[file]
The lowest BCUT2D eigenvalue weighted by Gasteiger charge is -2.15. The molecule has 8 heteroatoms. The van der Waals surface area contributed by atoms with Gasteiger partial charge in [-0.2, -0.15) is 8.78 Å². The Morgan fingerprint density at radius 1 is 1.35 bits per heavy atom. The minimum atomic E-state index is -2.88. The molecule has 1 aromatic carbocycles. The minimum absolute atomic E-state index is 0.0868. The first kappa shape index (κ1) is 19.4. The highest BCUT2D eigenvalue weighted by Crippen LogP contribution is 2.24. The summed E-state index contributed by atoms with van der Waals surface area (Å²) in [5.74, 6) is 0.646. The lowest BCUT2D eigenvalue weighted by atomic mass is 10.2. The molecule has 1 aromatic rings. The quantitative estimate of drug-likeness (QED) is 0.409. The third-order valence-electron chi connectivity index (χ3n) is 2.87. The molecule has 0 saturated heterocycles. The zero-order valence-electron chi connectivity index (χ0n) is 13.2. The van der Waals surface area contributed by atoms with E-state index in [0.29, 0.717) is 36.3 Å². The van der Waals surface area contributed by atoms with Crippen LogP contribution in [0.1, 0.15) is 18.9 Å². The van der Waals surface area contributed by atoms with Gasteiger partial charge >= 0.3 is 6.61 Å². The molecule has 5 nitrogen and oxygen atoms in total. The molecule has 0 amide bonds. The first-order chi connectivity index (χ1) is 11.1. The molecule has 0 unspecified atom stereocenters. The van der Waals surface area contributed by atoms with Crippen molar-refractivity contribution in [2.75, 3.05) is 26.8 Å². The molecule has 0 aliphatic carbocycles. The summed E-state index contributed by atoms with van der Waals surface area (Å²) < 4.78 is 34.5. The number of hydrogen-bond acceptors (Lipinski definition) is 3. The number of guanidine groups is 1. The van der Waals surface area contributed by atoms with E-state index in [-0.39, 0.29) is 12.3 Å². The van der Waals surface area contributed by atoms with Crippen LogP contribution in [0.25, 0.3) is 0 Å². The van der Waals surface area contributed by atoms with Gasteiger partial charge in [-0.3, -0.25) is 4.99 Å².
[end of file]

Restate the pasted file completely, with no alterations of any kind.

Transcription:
The lowest BCUT2D eigenvalue weighted by Gasteiger charge is -2.15. The molecule has 8 heteroatoms. The van der Waals surface area contributed by atoms with Gasteiger partial charge in [-0.2, -0.15) is 8.78 Å². The Morgan fingerprint density at radius 1 is 1.35 bits per heavy atom. The minimum atomic E-state index is -2.88. The molecule has 1 aromatic carbocycles. The minimum absolute atomic E-state index is 0.0868. The first kappa shape index (κ1) is 19.4. The highest BCUT2D eigenvalue weighted by Crippen LogP contribution is 2.24. The summed E-state index contributed by atoms with van der Waals surface area (Å²) in [5.74, 6) is 0.646. The lowest BCUT2D eigenvalue weighted by atomic mass is 10.2. The molecule has 1 aromatic rings. The quantitative estimate of drug-likeness (QED) is 0.409. The third-order valence-electron chi connectivity index (χ3n) is 2.87. The molecule has 0 saturated heterocycles. The zero-order valence-electron chi connectivity index (χ0n) is 13.2. The van der Waals surface area contributed by atoms with E-state index in [0.29, 0.717) is 36.3 Å². The van der Waals surface area contributed by atoms with Crippen LogP contribution in [0.1, 0.15) is 18.9 Å². The van der Waals surface area contributed by atoms with Gasteiger partial charge >= 0.3 is 6.61 Å². The molecule has 5 nitrogen and oxygen atoms in total. The molecule has 0 amide bonds. The first-order chi connectivity index (χ1) is 11.1. The molecule has 0 unspecified atom stereocenters. The van der Waals surface area contributed by atoms with Crippen molar-refractivity contribution in [2.75, 3.05) is 26.8 Å². The molecule has 0 aliphatic carbocycles. The summed E-state index contributed by atoms with van der Waals surface area (Å²) < 4.78 is 34.5. The number of hydrogen-bond acceptors (Lipinski definition) is 3. The number of guanidine groups is 1. The van der Waals surface area contributed by atoms with E-state index in [-0.39, 0.29) is 12.3 Å². The van der Waals surface area contributed by atoms with Crippen LogP contribution in [0.25, 0.3) is 0 Å². The van der Waals surface area contributed by atoms with Gasteiger partial charge in [-0.3, -0.25) is 4.99 Å².